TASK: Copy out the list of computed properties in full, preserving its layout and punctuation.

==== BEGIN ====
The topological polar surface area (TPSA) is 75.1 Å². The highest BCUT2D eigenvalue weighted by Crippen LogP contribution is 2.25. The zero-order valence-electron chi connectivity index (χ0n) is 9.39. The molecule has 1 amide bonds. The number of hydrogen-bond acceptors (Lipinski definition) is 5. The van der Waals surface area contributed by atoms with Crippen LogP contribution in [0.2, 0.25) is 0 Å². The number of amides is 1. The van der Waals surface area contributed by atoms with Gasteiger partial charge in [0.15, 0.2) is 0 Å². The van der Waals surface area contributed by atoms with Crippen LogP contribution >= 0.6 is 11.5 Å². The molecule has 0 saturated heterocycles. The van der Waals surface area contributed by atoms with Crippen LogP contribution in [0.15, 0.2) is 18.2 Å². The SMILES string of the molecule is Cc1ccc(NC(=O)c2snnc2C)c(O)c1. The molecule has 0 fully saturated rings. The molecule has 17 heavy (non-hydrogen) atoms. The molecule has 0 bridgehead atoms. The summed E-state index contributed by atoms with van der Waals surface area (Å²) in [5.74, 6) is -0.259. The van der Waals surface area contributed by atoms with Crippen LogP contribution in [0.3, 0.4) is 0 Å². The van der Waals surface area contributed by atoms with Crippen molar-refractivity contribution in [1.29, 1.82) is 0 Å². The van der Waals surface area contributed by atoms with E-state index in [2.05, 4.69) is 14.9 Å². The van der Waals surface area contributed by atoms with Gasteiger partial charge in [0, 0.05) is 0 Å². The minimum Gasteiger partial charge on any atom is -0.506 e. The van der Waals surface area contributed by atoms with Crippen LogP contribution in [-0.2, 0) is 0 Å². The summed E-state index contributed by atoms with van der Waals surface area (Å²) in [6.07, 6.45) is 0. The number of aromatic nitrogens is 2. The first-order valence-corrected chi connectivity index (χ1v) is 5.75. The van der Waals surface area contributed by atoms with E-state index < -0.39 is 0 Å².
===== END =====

The topological polar surface area (TPSA) is 75.1 Å². The highest BCUT2D eigenvalue weighted by Crippen LogP contribution is 2.25. The zero-order valence-electron chi connectivity index (χ0n) is 9.39. The molecule has 1 amide bonds. The number of hydrogen-bond acceptors (Lipinski definition) is 5. The van der Waals surface area contributed by atoms with Crippen LogP contribution in [0.2, 0.25) is 0 Å². The number of amides is 1. The van der Waals surface area contributed by atoms with Gasteiger partial charge in [0.15, 0.2) is 0 Å². The van der Waals surface area contributed by atoms with Crippen LogP contribution >= 0.6 is 11.5 Å². The molecule has 0 saturated heterocycles. The van der Waals surface area contributed by atoms with Crippen LogP contribution in [0.15, 0.2) is 18.2 Å². The SMILES string of the molecule is Cc1ccc(NC(=O)c2snnc2C)c(O)c1. The molecule has 0 fully saturated rings. The molecule has 17 heavy (non-hydrogen) atoms. The molecule has 0 bridgehead atoms. The summed E-state index contributed by atoms with van der Waals surface area (Å²) in [5.74, 6) is -0.259. The van der Waals surface area contributed by atoms with Crippen LogP contribution in [0.3, 0.4) is 0 Å². The van der Waals surface area contributed by atoms with Crippen molar-refractivity contribution in [1.29, 1.82) is 0 Å². The van der Waals surface area contributed by atoms with E-state index in [2.05, 4.69) is 14.9 Å². The van der Waals surface area contributed by atoms with Gasteiger partial charge in [0, 0.05) is 0 Å². The minimum Gasteiger partial charge on any atom is -0.506 e. The van der Waals surface area contributed by atoms with Crippen LogP contribution in [-0.2, 0) is 0 Å². The summed E-state index contributed by atoms with van der Waals surface area (Å²) in [6.07, 6.45) is 0. The number of aromatic nitrogens is 2. The first-order valence-corrected chi connectivity index (χ1v) is 5.75. The van der Waals surface area contributed by atoms with E-state index < -0.39 is 0 Å².